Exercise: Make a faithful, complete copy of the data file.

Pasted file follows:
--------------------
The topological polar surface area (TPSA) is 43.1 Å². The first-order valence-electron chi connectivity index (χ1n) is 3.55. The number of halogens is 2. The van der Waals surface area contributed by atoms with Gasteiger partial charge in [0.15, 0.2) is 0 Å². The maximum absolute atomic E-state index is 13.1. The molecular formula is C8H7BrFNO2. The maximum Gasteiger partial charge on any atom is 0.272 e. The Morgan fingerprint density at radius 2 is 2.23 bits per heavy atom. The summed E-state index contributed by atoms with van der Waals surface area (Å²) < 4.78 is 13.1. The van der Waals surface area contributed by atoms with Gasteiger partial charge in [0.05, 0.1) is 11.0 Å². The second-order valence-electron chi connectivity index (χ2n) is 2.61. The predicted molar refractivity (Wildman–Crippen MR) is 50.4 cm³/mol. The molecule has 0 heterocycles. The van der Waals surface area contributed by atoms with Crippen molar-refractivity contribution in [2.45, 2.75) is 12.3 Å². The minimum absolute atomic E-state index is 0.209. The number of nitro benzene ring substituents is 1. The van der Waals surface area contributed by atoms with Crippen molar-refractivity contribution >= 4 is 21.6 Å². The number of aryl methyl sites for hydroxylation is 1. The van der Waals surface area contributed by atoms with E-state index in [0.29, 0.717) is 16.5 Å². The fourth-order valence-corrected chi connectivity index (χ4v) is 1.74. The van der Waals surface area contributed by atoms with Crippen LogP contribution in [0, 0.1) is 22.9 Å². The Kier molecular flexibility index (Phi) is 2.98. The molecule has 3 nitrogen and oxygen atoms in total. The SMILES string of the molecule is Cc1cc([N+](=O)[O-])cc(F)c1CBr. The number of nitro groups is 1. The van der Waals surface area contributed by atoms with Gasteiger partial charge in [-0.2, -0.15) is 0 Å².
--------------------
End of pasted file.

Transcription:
The topological polar surface area (TPSA) is 43.1 Å². The first-order valence-electron chi connectivity index (χ1n) is 3.55. The number of halogens is 2. The van der Waals surface area contributed by atoms with Gasteiger partial charge in [0.15, 0.2) is 0 Å². The maximum absolute atomic E-state index is 13.1. The molecular formula is C8H7BrFNO2. The maximum Gasteiger partial charge on any atom is 0.272 e. The Morgan fingerprint density at radius 2 is 2.23 bits per heavy atom. The summed E-state index contributed by atoms with van der Waals surface area (Å²) < 4.78 is 13.1. The van der Waals surface area contributed by atoms with Gasteiger partial charge in [0.05, 0.1) is 11.0 Å². The second-order valence-electron chi connectivity index (χ2n) is 2.61. The predicted molar refractivity (Wildman–Crippen MR) is 50.4 cm³/mol. The molecule has 0 heterocycles. The van der Waals surface area contributed by atoms with Crippen molar-refractivity contribution in [2.45, 2.75) is 12.3 Å². The minimum absolute atomic E-state index is 0.209. The number of nitro benzene ring substituents is 1. The van der Waals surface area contributed by atoms with Crippen molar-refractivity contribution >= 4 is 21.6 Å². The number of aryl methyl sites for hydroxylation is 1. The van der Waals surface area contributed by atoms with E-state index in [0.29, 0.717) is 16.5 Å². The fourth-order valence-corrected chi connectivity index (χ4v) is 1.74. The van der Waals surface area contributed by atoms with Crippen LogP contribution in [0, 0.1) is 22.9 Å². The Kier molecular flexibility index (Phi) is 2.98. The molecule has 3 nitrogen and oxygen atoms in total. The SMILES string of the molecule is Cc1cc([N+](=O)[O-])cc(F)c1CBr. The number of nitro groups is 1. The van der Waals surface area contributed by atoms with Gasteiger partial charge in [-0.2, -0.15) is 0 Å².